The talk today suggests that Microsoft has rethought not only the design of Windows 8, but also its strategy.
"The feedback they've had should tell them that people are not ready to live in the Modern UI, so they need to make [Windows 8's desktop] as good as, if not better, than Windows 7," said J.P. Gownder, an analyst with Forrester Research. "When the tipping point happens, perhaps in a couple of years as the Windows Store fills up, when all the key apps are there, then they can rethink."
And withdraw the Start button yet again, Gownder meant.
Most outside Microsoft believe the company's decision stemmed from a misguided touch-first doctrine, fueled by the belief that only if customers were forced to run apps would they buy apps, and that only by coercing them could Microsoft quickly create a pool of users large enough to attract app developers to the new platform.
Gownder understood that thinking, even appreciated it, but still said it had been wrong.
"I understand Microsoft wanting to drive charms," Gownder said, referring to the set of persistent icons for chores such as searching, sharing content or accessing the OS settings. "There is an argument toward design purity, to reimagine Windows, and that people must become comfortable with the charms. That's legitimate. But the overwhelming feedback was that perhaps the train was taking off a little too early."
Moorhead argued that backpedaling wouldn't significantly hurt Microsoft's push toward an app ecosystem.
"This is very positive, because it doesn't take away from the experience of 'Metro,' " he said, using the older term for the Modern UI. " It just gives users a way to get back to Metro that's obvious. It doesn't say anything about Metro, doesn't say it's good or bad. It doesn't change that argument at all."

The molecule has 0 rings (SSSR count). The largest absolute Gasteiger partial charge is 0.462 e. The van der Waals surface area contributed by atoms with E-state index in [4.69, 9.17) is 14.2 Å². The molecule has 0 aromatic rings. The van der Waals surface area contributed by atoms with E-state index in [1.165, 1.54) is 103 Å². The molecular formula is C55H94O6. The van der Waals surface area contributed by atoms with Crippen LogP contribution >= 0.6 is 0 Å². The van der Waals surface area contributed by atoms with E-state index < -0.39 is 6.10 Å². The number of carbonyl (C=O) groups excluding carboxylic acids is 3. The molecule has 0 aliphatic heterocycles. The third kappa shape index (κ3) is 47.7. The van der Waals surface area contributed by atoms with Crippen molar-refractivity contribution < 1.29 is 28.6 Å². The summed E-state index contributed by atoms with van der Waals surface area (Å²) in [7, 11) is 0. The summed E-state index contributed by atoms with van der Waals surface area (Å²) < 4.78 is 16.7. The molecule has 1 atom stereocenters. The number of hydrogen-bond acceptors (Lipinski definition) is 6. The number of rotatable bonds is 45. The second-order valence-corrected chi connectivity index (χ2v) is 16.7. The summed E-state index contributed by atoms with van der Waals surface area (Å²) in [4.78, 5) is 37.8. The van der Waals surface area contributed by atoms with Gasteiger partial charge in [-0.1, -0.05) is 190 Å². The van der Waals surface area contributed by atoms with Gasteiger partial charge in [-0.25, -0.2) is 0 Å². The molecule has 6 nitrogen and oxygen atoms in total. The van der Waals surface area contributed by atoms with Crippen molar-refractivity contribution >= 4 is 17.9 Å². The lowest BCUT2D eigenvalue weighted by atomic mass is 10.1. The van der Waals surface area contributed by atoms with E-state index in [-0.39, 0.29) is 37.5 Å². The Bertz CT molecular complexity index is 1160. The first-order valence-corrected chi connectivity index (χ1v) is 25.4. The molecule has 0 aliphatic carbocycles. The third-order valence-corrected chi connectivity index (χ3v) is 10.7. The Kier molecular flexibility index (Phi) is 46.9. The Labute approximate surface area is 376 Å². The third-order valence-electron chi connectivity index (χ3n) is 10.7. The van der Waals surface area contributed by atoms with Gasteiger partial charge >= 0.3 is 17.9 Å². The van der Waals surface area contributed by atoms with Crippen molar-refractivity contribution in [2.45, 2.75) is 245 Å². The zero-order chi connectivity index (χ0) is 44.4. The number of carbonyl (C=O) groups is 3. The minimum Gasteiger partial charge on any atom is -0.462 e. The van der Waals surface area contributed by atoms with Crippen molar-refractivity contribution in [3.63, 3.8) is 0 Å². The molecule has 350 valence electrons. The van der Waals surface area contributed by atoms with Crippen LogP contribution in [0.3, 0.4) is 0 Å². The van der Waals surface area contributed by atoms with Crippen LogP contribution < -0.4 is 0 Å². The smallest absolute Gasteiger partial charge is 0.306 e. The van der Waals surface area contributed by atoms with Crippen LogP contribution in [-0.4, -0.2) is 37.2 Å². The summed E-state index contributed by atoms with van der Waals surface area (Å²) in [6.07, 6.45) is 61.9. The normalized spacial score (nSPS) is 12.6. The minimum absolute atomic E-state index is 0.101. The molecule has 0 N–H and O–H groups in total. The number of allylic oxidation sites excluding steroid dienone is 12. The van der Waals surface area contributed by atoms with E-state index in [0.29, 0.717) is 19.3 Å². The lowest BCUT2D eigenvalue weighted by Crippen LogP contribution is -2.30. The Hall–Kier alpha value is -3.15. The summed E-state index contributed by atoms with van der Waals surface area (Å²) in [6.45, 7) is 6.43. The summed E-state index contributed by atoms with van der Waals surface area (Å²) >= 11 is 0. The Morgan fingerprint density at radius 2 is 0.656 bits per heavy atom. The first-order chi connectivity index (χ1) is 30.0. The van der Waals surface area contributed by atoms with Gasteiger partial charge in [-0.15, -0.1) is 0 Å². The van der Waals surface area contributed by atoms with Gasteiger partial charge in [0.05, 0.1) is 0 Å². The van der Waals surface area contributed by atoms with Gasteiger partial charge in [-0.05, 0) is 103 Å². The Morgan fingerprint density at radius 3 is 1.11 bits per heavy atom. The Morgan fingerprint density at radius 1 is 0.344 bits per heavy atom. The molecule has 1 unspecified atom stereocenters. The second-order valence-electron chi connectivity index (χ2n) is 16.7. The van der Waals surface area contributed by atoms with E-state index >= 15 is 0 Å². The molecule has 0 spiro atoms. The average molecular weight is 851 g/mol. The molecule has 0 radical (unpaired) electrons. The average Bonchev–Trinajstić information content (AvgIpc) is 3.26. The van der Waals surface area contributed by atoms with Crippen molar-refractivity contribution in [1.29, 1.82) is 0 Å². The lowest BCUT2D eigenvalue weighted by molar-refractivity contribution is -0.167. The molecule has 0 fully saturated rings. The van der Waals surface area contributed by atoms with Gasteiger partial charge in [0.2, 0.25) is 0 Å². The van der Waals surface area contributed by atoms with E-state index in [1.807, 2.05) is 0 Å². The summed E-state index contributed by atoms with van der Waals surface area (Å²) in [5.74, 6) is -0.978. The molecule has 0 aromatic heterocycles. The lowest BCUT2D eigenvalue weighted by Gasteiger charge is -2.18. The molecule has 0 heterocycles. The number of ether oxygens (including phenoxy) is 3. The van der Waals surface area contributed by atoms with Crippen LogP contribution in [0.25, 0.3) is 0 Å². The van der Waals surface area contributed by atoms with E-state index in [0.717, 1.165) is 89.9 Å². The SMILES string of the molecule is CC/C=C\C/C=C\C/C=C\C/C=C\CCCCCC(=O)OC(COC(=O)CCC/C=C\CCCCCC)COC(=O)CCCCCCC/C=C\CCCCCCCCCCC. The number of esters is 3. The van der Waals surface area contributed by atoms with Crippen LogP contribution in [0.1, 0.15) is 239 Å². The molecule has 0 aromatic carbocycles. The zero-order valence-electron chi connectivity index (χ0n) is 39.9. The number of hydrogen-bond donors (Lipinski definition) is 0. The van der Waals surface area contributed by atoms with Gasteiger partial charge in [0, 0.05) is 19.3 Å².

Gownder urged Microsoft to backtrack on the boot-to-desktop and Start button controversies, noting in a longer blog post Tuesday that the horse had left the barn -- users were already adopting Start button emulators -- and that the company should accept the inevitable, if only to keep its enterprise customers happy.
"Microsoft needs to step back and do this," Gownder said. "Enterprises are not about to support one of these workarounds. For them, this [functionality] needs to be in the OS layer."
Redmond has done 180-degree turns before. When customers howled about Windows Vista's intrusive User Account Control (UAC), the prompts designed to warn of risk when installing and running software, Microsoft dramatically reduced UAC's impact in Windows 7 three years later.
Now it has an advantage, as it's committed to a faster release cycle -- one executive called it "continuous" -- and assuming the leaks are correct, can modify Windows 8 in a third of the time.
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